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Guest Review: Bowden On La Havas


Eyewear's Music Critic Lydia Bowden On Lianne La Havas

I can’t have an ice-cream without thinking about Lianne La Havas. Why? Because I swear she sings that instead of ‘I scream’ in her debut single ‘Is Your Love Big Enough?’- and of course it isn’t ice-cream- but La Havas’ voice sounds so much like flowing caramel, if there was such a thing, so I guess that connotation with ice-cream is fair enough on my part.

Seriously though, this girl’s voice is deliciously smooth. Not only that, but even the music sounds just as sweet. Insisting on playing her own highly strapped guitar, La Havas gives off this dreamlike effect through her music with random scales on guitar and experimental notes with her husky voice.


 A Londoner- part Greek, part Jamaican- and yet another artist having emerged from Later…with Jools Holland, La Havas is something like Corinne Bailey Rae, but it’s something much more refreshing , something a little more honest and stylish from this young 22 year old.

It’s this husky voice that gets people going. Who doesn’t like a strong female vocalist who discards singing about clubbing and partying, but instead, sings soulfully and from their broken heart? Adele does it and now does La Havas.

The thing I admire most about La Havas is her quirky humour. In ‘Age’ she talks about her relationship with an older man, asking herself ‘Why do I love him?’ and ultimately that, ‘I like younger men’. What’s great is that you’d expect some kind of thoughtful piano solo, but La Havas keeps it simple and almost happy with two note pick of her electric guitar; turning the song into a cheerful anecdote of a bad relationship. And this is what makes you really love her- she’s laughing at her sad times- and making bloody good music at the same time.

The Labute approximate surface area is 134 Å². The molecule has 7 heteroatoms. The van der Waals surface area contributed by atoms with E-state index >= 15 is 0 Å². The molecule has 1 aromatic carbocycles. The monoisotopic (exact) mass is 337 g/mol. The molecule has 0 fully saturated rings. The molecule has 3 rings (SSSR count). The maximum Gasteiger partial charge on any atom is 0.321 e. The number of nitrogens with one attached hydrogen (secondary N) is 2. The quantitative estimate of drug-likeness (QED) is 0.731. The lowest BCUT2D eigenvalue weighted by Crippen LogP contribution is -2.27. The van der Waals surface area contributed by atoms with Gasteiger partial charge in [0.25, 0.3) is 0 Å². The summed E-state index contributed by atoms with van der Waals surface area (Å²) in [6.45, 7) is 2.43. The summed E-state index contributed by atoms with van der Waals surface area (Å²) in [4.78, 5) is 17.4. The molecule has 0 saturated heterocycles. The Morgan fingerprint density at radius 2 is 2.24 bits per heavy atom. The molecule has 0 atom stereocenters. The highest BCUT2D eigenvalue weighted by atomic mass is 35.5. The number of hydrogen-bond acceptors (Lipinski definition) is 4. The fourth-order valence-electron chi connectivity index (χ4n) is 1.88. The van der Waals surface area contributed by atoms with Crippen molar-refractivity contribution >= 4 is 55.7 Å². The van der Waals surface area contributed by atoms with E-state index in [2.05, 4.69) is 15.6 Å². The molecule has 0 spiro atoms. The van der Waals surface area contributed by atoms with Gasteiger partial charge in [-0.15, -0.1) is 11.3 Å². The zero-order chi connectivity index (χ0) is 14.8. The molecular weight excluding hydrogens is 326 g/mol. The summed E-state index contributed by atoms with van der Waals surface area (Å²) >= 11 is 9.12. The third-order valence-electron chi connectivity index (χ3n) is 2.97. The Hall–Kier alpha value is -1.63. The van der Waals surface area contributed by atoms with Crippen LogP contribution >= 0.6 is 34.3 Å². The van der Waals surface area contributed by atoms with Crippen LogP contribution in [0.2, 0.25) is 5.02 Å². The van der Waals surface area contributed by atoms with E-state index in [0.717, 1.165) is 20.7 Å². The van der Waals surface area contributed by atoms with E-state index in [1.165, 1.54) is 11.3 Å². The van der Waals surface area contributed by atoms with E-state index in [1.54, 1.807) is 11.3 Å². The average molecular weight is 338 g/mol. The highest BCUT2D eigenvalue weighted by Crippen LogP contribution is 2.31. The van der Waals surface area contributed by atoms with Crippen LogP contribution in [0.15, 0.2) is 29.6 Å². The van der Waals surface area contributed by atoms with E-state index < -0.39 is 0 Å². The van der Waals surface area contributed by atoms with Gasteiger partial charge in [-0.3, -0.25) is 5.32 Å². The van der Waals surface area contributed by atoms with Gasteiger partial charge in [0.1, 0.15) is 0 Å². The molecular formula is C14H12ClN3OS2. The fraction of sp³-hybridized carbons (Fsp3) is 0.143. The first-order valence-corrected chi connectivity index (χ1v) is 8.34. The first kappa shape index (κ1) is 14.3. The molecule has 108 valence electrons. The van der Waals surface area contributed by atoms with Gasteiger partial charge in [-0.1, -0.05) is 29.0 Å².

However there has to be one or two songs that strip everything back to where the talent lies and this one is called ‘Lost and Found’ and is one of my favourites on the album. Just a piano, one or two short strums of the guitar and the voice. Even with its slow beat, this is a catchy one and you’ll find yourself humming the tune for the rest of the day. ‘No Room for Doubt’ features American folk singer Willy Mason, who’s voice blends wonderfully with La Havas’ into a continual hypnotic chant of the line ‘We all make mistakes, we do’.

Some songs get away though, and fall into the group that’ll never be played again- until you find them in a few years time of course. However, something tells me this album will keep popping up and there will be no escaping the dulcet tones of La Havas, so grab her album and get to know her before you miss out on all the fuss.  

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